Failure of a temperature sensor shall be indicated at the system monitor panel identifying the heating circuit zone number and initiate the common alarm, local indication and remote output.
Each heating cable including all tees can be directly monitored for continuity of all the heating cable bus wires by use of an end of the line remote terminal. The addressability of the system makes it capable of identifying the continuity status of each cable individually. Because of the fact that the system uses spread spectrum communications technology for communicating information over the power transmission lines and heating cables, all monitoring and temperature sensing is provided without additional wiring or noise filtering and/or isolation equipment.
The control system energizes each heating cable when the pipe temperature drops to a set point, for example, 40° to prevent the freezing of water flowing through pipes. The system indicates an alarm condition when the pipe temperature drops to the set point temperature of 35° F. with the heater energized. The system deenergizes the cable when the pipe temperature reaches a maximum temperature set by the user. The control system is fail safe in that a failure of the temperature sensor results in energizing the heating cable and initiating an alarm.
Upon initiation of the system, it remains energized for a maximum of five minutes to run self-diagnostic tests on the entire heat tracing system including the heating cable, power wiring, field connections and splices, end of line remote terminals, temperature sensors and associate components of the control and monitoring system. Thereafter, based upon the temperature of the pipe, the system determines the rate of temperature drop and initiates a temperature monitoring procedure to energize the cable at the temperature set point. The timing of the monitoring procedure is self-adjustable and based on the pipe temperature.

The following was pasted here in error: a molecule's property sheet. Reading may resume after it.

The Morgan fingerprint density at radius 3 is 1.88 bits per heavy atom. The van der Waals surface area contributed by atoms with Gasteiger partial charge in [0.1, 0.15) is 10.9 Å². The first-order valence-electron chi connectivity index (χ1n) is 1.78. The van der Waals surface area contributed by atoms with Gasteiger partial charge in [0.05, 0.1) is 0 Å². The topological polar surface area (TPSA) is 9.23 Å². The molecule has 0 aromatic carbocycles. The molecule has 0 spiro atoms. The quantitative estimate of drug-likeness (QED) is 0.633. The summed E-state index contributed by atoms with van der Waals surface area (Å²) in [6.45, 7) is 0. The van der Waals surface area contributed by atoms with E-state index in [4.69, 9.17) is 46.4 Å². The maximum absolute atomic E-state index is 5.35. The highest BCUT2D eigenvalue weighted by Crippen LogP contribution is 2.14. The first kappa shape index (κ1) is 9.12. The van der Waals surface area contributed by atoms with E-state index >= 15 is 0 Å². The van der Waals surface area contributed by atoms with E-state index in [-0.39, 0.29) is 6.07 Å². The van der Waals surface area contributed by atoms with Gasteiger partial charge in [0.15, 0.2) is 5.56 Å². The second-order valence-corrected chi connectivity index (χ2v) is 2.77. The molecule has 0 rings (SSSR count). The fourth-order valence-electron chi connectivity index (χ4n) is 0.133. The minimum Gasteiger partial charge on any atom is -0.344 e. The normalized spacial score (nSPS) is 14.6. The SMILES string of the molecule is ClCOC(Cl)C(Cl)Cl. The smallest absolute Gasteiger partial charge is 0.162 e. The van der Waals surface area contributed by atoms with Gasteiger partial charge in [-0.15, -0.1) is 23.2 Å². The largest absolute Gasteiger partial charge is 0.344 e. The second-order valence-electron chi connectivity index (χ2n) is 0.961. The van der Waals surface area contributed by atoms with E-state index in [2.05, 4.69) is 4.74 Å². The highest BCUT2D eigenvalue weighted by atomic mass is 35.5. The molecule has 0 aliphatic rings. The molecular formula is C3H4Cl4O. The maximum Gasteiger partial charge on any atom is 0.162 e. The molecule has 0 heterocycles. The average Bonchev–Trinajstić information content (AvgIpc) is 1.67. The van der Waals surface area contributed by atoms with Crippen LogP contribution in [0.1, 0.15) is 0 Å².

The network controller also has indicator lights for two zones for indicating power on, a common alarm, and for each heating cable or branch, an indication of continuity fault, heater on, low temperature and temperature sensor failure.
The communication protocol transmits information in four byte packets of information at high speed, for example, 10 kbyte/second. The four byte packets include a remote terminal address, temperature data, check sum data and the network controller address. Sampling of temperature information by the remote controller takes place at 100 times per second.
While examples herein are given for water, the system can be used with any heatable vessel, such as tanks, pipes, etc., holding fluids other than water, such as fuel oil, diesel oil and other process liquids.